Introvert collaborator

This post is about how I learned how collaboration and introversion can mix, and how this ended up in my first rap video (showcased at the end).

It is only this year that I have properly understood what collaboration is about.  I put this down to always having been in a hierarchy.  Collaboration doesn’t work in hierarchies.  You have teamwork there instead, which is very different: it’s a groupthinky thing where people try, as cheerfully as possible, to do together what they’ve been told.

It is also this year that I properly realised that I am an introvert.  I don’t mean that I am shy, but when it comes to going into Make mode, I have to be alone.  It probably explains why I hated teamwork so much.  An introverted approach is very unsportsman-like in the corporate teamwork culture.  I used to try my best to be absent for committee-type work or discussions, ensure my project teams and meeting delegations consisted of one person, and generally used to sneak and slink around in order to get my necessary time alone.

I had heard of collaboration; that it catalyses something called creativity and sparks off something called innovation.  It seemed a long way off, and very much at odds with introversion.

But an experience one weekend in July suggested to me than collaboration is tangible and powerful, and that perhaps introversion is an essential ingredient.

Let me quickly set the scene:

1. Good For Nothing: a highly progressive enterprise that brings together a community of “thinkers, doers, makers and tinkerers” and aims them at “accelerating the work of cause led innovators and change makers”.  This is often done through the medium of an intense weekend where 50-100 people are chucked together, left to self-organise and create output by Sunday afternoon, with few rules other than No Hierarchy.

2. David Bond and his filmmaking partners Green Lions, who are on a quest to reconnect children with nature – The Nature Project – and are producing a feature-length documentary while they do it.

3. The weekend event: Wild Thing, where the Good For Nothing community joined David Bond’s cause.

This is what I learned:

1. THE GROUP HAS THE BEST IDEAS, NOT THE INTROVERT.  Introverts shunning collaboration will surely be less inspired and miles less innovative, restricted by a narrower range of thought.  I found I needed the help of other people to distil my tangle of big picture issues and ideas down to something simple and actionable, in this case a childishly basic concept of “Wild Dads”, nothing more than encouraging dads to actually take their kids outdoors.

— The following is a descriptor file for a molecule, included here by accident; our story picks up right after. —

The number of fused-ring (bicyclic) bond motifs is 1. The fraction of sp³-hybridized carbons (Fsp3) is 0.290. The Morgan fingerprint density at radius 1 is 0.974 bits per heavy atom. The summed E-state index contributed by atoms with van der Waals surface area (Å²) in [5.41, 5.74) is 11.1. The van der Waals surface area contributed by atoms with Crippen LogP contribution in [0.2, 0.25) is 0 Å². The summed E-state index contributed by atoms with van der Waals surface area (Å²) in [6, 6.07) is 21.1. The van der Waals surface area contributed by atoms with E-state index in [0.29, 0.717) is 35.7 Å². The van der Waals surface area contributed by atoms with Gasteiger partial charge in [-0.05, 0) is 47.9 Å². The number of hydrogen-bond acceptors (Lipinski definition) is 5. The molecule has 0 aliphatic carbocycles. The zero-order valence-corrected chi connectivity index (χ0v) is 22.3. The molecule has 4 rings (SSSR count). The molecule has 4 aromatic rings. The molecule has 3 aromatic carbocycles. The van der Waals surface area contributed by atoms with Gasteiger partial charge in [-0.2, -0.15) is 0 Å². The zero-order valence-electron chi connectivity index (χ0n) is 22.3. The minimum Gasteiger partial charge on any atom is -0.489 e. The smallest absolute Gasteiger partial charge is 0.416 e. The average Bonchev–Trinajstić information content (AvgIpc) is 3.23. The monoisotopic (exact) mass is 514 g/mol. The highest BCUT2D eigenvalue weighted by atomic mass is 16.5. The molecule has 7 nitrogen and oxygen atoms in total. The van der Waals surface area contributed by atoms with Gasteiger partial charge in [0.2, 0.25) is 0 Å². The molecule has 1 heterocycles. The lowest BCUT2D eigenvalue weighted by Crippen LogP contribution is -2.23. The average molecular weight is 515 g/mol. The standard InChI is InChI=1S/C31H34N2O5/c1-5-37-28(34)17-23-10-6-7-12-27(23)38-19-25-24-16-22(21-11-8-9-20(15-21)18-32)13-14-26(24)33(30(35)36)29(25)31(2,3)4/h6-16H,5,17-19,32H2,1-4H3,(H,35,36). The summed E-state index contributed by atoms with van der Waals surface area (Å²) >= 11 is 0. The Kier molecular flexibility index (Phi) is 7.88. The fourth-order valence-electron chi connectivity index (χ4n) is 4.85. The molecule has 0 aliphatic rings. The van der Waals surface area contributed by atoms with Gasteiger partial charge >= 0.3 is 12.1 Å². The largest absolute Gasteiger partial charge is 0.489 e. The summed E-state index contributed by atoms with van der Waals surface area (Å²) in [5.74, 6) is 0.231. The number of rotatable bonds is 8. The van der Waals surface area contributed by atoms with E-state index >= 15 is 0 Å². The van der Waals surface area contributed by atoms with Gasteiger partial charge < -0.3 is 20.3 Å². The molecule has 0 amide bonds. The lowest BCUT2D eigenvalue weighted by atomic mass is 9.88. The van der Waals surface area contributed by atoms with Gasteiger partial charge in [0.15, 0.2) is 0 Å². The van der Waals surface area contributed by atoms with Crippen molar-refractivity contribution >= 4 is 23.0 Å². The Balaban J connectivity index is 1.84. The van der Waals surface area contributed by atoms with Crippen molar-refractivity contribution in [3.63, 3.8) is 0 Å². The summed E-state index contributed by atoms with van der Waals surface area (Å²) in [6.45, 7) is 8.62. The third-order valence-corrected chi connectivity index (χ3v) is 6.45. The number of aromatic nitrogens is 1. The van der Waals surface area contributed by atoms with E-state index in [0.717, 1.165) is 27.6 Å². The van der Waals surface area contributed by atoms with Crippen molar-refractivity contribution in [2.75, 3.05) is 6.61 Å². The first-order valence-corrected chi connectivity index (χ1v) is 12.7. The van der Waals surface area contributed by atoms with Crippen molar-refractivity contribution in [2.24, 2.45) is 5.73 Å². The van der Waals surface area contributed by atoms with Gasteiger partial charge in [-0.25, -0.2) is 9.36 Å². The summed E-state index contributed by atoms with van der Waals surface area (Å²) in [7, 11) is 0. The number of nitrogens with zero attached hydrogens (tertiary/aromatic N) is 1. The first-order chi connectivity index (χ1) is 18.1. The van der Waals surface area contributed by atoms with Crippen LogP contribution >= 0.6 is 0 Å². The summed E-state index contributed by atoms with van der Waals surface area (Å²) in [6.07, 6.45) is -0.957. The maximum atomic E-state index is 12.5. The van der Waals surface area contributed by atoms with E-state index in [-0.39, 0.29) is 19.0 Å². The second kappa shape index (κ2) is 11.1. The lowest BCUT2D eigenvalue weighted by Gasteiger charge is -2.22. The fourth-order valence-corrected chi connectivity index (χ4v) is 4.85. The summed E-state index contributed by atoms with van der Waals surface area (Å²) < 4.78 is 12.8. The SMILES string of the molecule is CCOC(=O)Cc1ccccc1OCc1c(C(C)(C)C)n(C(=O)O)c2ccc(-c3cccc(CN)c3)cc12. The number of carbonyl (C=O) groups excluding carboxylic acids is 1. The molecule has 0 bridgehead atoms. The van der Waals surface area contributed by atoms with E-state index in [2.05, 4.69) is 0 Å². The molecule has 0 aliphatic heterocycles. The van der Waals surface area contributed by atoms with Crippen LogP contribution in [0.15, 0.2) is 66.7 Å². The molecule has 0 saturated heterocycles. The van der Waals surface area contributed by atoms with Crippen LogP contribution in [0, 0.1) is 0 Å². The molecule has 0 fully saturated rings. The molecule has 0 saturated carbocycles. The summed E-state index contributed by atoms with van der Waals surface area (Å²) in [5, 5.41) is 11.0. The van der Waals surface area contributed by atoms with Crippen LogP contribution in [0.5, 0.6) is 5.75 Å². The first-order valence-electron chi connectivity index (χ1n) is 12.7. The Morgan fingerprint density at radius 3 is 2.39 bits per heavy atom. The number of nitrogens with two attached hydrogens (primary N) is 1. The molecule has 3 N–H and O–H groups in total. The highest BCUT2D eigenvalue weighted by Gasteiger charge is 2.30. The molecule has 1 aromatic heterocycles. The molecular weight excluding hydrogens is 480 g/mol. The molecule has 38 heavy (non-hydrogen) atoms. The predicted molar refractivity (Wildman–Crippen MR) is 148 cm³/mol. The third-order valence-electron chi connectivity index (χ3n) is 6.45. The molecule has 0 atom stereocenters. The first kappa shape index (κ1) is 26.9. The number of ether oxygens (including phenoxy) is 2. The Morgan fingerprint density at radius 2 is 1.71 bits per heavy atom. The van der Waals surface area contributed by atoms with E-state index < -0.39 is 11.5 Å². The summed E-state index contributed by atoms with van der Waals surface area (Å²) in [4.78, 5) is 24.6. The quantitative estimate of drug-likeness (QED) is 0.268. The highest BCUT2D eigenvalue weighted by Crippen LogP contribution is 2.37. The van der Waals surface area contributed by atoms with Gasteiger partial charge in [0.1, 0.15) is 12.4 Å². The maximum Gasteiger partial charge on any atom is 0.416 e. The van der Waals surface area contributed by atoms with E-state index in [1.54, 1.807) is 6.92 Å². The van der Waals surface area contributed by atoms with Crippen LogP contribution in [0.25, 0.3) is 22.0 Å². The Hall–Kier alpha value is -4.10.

2. THERE MUST BE AN ESCAPE ROUTE.  Introvert or not, most people want everyone else to bugger off at some point, right?  There is a time for privacy.  In open work spaces, the air is thick with interruption and distraction.  A lack of private space in teamworky places, accompanied with a cynical distrust of anyone who does not have their bum on their seat can never create much.  At the Wild Thing weekend, I needed to disappear from human beings for most of the second day in order for rich ideas for execution to come to me, and for the concept to become a creation.  And it came out as a manifesto.  In the form of a rap song.  Animated by a thread of cartoons.  A rapifestoon!!

3. THE INTROVERT MUST RETURN TO THE COLLABORATIVE FOLD. The final product will never be as good as it could be if I only do it myself.  Once I took my ‘thing’ back to Wild Thing, I witnessed how collaboration works at the back end of the process.  The cartoons (which took 90% of my time) were ditched.  That’s fine – that’s how it works.  The film crew instead saw a video opportunity.  They directed, I followed, and they took it away and 2 hours later showed me and everyone else what they / we / I had produced.

Magic.  I am now a fully fledged Introvert Collaborator, and here’s my first rap video as a result (if the Vimeo thumbnail doesn’t appear below then click here):


4 comments on “Introvert collaborator
  1. Kristine Henderson says:

    Check out this TED talk for another perspective on the benefits of introvert-extrovert collaboration:
    http://www.ted.com/talks/margaret_heffernan_dare_to_disagree.html

  2. Martin Crabbe says:

    (Tony’s brother)
    I like it all! Given me lots of ideas.
    Martin

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